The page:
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Beaded lizard

Heloderma horridum

The two best known venomous lizards are the gila monster and the beaded lizard. The venom glands are found in the reptile's lower jaw. The lizard chews its prey and the venom enters the prey along grooves in the lizard’s teeth.

The venom can be fatal to small mammals but rarely in humans. However, a painful swelling is common along with sweating and a rapid fall in blood pressure. The venom has been found to contain several enzymes useful for manufacturing drugs in the treatment of diabetes, and scientists are continuing to look at whether the venom can be used in the treatment of other diseases. The beaded lizard's body length is 80 centimetres and can weigh up to 8 kilograms.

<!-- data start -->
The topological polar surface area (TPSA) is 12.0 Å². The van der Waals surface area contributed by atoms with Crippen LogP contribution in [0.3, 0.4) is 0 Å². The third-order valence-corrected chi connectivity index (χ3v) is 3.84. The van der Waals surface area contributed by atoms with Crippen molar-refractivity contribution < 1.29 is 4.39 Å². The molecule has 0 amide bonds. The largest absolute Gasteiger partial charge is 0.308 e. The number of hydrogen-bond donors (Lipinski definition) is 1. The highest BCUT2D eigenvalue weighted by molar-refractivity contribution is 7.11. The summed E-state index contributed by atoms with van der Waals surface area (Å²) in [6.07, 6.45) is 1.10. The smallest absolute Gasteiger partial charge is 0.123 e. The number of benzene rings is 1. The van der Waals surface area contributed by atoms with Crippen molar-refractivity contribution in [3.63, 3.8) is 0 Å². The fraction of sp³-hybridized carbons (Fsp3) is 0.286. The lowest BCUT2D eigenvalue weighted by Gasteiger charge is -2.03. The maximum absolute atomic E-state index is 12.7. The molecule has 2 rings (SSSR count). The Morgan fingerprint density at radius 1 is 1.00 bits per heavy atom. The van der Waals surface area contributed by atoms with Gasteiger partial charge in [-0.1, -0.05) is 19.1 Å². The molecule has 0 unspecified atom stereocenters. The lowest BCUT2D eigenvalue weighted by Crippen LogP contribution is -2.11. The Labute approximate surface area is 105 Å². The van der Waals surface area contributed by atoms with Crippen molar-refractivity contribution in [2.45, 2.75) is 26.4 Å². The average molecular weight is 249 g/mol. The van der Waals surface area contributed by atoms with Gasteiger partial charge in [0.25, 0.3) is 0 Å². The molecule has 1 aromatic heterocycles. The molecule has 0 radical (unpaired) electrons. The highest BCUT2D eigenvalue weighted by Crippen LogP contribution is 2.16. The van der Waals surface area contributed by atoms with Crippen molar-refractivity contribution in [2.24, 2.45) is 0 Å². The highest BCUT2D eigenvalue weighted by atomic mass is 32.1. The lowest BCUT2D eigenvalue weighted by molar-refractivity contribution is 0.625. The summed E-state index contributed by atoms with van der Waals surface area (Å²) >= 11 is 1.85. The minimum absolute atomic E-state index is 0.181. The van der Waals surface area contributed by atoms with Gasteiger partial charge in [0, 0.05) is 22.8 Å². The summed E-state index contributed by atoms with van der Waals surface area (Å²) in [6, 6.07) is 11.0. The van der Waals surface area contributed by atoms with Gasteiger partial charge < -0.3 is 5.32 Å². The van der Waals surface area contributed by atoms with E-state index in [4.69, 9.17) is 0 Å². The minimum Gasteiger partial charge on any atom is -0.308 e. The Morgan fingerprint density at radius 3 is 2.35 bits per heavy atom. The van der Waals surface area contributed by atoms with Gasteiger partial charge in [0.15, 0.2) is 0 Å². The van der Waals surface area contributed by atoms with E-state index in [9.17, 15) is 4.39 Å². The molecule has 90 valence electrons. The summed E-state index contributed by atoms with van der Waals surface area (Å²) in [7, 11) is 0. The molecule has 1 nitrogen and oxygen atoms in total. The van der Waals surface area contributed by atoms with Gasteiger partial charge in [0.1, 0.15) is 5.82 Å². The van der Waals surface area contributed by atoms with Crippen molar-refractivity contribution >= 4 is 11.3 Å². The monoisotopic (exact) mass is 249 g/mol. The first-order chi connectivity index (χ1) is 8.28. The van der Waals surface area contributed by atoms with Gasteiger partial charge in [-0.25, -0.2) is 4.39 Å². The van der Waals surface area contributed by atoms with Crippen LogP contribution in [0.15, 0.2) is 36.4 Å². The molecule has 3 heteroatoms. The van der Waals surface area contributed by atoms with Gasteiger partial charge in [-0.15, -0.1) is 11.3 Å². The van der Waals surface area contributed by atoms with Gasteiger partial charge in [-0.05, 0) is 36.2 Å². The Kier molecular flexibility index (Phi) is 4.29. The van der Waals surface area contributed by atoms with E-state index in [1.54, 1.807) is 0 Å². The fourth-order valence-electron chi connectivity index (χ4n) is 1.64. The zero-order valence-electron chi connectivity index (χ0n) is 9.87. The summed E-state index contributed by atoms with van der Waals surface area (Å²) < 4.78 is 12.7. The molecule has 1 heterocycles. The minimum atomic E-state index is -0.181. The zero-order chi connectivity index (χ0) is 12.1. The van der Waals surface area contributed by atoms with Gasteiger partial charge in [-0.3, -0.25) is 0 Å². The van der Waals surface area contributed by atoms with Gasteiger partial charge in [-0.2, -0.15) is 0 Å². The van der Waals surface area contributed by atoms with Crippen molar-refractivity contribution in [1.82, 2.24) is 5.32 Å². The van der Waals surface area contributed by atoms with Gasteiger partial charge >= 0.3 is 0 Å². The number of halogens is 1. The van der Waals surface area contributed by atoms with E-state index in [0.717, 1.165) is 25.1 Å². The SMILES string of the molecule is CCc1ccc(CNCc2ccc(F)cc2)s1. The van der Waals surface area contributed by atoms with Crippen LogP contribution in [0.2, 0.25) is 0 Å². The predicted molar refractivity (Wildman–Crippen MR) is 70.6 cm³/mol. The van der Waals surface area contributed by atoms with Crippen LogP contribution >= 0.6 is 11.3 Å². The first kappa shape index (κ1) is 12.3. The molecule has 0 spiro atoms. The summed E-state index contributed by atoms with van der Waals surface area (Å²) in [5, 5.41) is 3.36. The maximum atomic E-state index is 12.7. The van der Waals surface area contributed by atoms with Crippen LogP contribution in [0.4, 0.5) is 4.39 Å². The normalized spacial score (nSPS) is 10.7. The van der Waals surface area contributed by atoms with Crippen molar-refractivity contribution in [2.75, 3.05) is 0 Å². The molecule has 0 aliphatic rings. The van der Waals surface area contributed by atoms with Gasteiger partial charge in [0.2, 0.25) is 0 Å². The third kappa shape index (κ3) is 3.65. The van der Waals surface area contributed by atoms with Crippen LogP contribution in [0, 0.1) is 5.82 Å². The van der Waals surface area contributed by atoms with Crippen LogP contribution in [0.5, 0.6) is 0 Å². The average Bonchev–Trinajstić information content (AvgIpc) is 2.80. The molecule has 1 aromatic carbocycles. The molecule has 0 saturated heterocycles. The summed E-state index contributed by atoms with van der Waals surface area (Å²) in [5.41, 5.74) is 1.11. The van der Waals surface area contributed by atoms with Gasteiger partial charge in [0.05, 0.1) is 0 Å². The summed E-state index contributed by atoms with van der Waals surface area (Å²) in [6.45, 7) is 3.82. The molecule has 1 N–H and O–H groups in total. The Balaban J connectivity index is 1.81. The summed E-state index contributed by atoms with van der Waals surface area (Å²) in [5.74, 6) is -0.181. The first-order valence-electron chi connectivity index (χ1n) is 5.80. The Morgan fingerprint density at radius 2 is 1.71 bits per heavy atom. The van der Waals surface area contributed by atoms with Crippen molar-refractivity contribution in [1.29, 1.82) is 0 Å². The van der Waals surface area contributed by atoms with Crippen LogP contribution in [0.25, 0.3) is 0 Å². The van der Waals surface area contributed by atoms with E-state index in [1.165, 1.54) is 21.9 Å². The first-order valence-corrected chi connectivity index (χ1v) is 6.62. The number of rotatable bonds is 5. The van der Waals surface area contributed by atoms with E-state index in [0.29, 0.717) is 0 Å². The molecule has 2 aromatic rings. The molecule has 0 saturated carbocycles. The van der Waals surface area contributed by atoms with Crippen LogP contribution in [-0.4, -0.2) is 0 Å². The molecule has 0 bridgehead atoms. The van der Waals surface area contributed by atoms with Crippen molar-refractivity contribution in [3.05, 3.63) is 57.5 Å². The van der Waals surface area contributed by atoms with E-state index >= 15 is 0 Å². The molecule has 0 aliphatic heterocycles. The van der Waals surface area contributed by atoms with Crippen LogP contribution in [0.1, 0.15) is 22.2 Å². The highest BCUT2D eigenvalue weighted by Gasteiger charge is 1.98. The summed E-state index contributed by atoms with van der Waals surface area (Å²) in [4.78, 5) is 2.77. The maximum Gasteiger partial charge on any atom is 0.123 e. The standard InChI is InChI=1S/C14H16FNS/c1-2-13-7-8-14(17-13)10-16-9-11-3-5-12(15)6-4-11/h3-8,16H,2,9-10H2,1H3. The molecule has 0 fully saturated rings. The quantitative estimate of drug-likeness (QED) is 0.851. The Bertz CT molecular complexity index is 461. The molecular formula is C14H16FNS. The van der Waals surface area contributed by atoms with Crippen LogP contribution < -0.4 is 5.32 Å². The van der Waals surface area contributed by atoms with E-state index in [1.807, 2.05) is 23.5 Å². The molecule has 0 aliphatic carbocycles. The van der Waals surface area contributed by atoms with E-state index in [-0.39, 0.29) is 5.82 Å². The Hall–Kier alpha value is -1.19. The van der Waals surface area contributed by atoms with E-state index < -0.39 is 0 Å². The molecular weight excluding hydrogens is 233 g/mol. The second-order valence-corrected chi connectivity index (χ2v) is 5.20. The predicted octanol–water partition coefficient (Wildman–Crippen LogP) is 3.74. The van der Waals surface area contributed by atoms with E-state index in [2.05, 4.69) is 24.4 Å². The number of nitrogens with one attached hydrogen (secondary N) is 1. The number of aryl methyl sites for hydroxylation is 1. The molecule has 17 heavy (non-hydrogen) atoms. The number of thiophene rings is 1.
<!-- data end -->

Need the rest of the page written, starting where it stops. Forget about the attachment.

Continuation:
You can find our beaded lizards in the zoo’s Reptile House.

IUCN Status


The IUCN status of the beaded lizard is least concern.

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Animal class


Conservation status

Beaded lizards are of least concern however their population is threated by habitat destruction and human persecution because of their venom.


Forest – found from western Mexico to south east Guatemala.


Beaded lizard population is currently in decline.


Carnivore - eats mammals, birds, lizards, frogs, insects and eggs.

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